17 posted on 04/20/2011 11:30:14 AM PDT by CodeToad (Islam needs to be banned in the US and treated as a criminal enterprise.)
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To: WOBBLY BOB

Uhh Your either go to the county courthouse, the DMV or by mail.


18 posted on 04/20/2011 11:43:42 AM PDT by US Navy Vet
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To: CodeToad

age can play a factor.

“social host” laws come to mind.

(party guest leaves your home drunk, you can be in trouble.especially if they’re a minor-like a grad party, etc)


19 posted on 04/20/2011 11:57:32 AM PDT by WOBBLY BOB ( "I don't want the majority if we don't stand for something"- Jim Demint)
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To: DariusBane

I’d like that.


20 posted on 04/20/2011 12:09:33 PM PDT by jospehm20
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To: WOBBLY BOB

Its idiotic thinking like this that gives us gun manufacturer lawsuits becuase some idiot commits a crime with a gun.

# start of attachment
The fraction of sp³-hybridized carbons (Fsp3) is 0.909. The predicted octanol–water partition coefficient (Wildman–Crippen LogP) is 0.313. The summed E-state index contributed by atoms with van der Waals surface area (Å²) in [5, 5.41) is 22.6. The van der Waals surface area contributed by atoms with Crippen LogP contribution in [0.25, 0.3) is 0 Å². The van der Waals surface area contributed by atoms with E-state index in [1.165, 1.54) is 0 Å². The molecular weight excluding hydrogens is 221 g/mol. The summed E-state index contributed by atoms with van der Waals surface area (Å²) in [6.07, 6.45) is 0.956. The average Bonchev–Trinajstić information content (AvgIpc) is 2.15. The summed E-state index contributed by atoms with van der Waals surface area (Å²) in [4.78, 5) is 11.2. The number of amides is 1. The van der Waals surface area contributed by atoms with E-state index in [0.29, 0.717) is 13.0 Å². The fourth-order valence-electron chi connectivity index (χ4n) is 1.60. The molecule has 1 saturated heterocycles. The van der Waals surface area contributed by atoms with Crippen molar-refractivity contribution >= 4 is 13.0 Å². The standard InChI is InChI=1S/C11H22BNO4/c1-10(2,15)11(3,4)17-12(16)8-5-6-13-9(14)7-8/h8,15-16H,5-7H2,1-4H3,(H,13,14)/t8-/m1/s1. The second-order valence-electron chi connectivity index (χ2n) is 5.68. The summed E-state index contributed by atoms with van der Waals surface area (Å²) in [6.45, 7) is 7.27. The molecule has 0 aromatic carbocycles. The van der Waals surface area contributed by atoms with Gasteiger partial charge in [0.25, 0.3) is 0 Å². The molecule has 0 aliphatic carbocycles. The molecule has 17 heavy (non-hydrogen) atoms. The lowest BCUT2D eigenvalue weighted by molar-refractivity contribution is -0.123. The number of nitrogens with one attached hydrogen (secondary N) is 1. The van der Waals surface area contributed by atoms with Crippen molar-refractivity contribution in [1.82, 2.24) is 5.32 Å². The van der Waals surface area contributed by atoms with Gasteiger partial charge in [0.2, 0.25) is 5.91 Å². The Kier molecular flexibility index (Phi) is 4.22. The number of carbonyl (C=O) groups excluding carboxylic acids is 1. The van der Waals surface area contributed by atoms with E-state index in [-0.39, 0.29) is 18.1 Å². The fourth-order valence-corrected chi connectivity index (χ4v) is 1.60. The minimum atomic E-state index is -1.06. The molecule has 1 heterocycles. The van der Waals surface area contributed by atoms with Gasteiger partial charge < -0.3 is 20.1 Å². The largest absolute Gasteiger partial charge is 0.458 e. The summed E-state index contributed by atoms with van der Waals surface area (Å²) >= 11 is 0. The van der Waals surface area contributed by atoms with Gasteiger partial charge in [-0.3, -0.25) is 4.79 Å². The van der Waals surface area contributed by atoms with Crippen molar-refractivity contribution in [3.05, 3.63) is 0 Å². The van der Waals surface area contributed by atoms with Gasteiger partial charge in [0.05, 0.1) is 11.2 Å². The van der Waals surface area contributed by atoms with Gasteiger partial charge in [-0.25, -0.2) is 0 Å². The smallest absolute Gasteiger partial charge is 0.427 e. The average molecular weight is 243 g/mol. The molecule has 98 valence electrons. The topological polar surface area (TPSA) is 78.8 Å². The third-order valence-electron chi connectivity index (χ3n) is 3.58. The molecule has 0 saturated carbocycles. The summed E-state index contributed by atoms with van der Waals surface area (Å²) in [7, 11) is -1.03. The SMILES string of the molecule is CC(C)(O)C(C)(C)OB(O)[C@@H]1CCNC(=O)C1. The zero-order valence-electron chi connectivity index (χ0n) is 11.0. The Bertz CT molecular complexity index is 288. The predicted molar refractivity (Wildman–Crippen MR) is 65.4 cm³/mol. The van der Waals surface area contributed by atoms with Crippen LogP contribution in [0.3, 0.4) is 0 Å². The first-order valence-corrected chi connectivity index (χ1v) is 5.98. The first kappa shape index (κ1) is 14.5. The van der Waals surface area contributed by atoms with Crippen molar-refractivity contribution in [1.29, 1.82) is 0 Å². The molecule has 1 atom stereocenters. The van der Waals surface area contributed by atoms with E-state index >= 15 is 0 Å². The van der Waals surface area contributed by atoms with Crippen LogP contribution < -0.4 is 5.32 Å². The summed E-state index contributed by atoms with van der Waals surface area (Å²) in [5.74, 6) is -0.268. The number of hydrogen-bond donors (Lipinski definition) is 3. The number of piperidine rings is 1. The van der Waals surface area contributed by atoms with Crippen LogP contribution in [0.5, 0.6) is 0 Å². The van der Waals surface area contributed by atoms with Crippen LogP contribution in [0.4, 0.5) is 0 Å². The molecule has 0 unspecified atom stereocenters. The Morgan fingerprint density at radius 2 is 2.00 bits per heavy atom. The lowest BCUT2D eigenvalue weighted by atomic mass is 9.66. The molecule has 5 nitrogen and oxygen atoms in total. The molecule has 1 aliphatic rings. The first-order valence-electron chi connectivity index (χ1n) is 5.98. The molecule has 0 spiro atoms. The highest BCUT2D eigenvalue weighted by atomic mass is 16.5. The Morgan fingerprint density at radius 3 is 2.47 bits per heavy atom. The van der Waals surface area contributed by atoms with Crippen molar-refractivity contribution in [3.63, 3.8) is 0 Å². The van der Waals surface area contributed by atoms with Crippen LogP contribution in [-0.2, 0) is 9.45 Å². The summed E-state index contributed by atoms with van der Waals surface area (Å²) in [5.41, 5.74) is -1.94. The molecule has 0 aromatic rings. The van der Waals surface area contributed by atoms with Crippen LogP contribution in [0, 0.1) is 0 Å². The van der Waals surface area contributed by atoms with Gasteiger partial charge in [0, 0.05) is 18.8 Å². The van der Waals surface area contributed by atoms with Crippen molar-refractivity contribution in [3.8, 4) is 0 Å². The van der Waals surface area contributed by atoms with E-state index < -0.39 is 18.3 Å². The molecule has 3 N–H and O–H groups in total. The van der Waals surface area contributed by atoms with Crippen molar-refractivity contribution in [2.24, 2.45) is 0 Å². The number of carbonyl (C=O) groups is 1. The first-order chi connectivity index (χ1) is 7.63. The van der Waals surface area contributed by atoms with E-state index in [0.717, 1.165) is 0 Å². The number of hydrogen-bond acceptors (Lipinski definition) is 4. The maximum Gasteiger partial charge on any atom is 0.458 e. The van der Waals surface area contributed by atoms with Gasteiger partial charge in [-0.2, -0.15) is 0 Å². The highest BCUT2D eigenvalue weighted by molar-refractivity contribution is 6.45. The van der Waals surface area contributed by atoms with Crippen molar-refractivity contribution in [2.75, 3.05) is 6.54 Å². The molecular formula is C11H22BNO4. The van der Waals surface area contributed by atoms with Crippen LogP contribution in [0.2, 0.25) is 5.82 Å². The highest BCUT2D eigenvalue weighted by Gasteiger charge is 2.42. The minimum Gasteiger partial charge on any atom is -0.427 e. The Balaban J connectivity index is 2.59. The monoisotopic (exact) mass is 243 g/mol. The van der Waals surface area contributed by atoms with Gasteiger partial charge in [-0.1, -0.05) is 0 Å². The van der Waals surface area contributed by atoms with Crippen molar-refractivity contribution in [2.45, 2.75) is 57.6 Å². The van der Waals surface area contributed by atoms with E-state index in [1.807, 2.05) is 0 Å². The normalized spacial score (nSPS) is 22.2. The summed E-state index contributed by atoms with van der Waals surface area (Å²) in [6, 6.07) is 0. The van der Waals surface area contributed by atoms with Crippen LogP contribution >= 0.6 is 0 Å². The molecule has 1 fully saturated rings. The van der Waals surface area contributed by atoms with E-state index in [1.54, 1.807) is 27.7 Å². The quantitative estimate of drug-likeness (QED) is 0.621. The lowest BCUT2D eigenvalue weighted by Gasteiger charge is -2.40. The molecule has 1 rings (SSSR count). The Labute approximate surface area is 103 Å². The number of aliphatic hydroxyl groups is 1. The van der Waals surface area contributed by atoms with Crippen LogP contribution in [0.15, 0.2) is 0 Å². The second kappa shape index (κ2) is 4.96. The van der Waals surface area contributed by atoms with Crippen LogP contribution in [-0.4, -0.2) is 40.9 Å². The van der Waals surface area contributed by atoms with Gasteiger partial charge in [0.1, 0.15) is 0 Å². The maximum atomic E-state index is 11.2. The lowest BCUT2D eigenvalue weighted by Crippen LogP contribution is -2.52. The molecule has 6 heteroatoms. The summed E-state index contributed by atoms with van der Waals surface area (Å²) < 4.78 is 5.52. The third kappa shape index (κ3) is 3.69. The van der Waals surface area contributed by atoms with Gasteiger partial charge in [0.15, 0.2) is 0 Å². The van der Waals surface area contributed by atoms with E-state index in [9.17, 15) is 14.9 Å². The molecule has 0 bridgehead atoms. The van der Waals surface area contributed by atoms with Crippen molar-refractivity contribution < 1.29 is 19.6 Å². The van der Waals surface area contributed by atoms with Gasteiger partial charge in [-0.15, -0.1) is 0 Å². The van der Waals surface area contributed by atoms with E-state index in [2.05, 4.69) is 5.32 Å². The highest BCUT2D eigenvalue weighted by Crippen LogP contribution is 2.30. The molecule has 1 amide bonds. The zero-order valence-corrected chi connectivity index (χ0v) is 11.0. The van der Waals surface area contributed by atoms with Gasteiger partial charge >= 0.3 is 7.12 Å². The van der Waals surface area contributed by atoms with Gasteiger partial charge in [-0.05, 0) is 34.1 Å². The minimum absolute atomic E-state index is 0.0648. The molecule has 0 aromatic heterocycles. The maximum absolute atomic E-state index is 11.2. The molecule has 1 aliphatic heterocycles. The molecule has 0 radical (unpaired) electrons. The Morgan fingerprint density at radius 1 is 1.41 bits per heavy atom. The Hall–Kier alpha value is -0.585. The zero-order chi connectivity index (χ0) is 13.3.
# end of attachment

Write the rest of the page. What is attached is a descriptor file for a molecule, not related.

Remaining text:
21 posted on 04/20/2011 12:17:59 PM PDT by SwankyC
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To: WOBBLY BOB

Lended?


22 posted on 04/20/2011 12:18:15 PM PDT by SoothingDave
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To: WOBBLY BOB

Your own example is proving my point. If you knowingly allow someone to drive your car drunk, you’re liable. That’s far different from someone borrowing your car and getting drunk afterwards. Potentially, just about everyone could conceivably get drunk.


23 posted on 04/20/2011 12:21:14 PM PDT by Melas
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To: Melas

I see your point.

I’d like to see the license plate issue changed.

It’s really too easy to bypass all vehicle registration requirements the way it’s set up here.


24 posted on 04/20/2011 12:39:47 PM PDT by WOBBLY BOB ( "I don't want the majority if we don't stand for something"- Jim Demint)
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To: buccaneer81

How does that work when an individual sells a car?


25 posted on 04/20/2011 12:49:39 PM PDT by Melas
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To: Melas
How does that work when an individual sells a car?

If it's to a stranger, I go with them to the BMV/Title office, fill out the necessary blanks on the title in front of the notary, have it notarized, and keep my plates. The buyer then has to get temp plates right there.

Now, if it was a sale to, say, my brother, I could have my neighbor the CPA witness and notarize the title, then let my brother take the title and the car with my plates on it for up to 30 days until he gets to the BMV. Then I get my plates back.

26 posted on 04/20/2011 1:20:03 PM PDT by buccaneer81 (ECOMCON)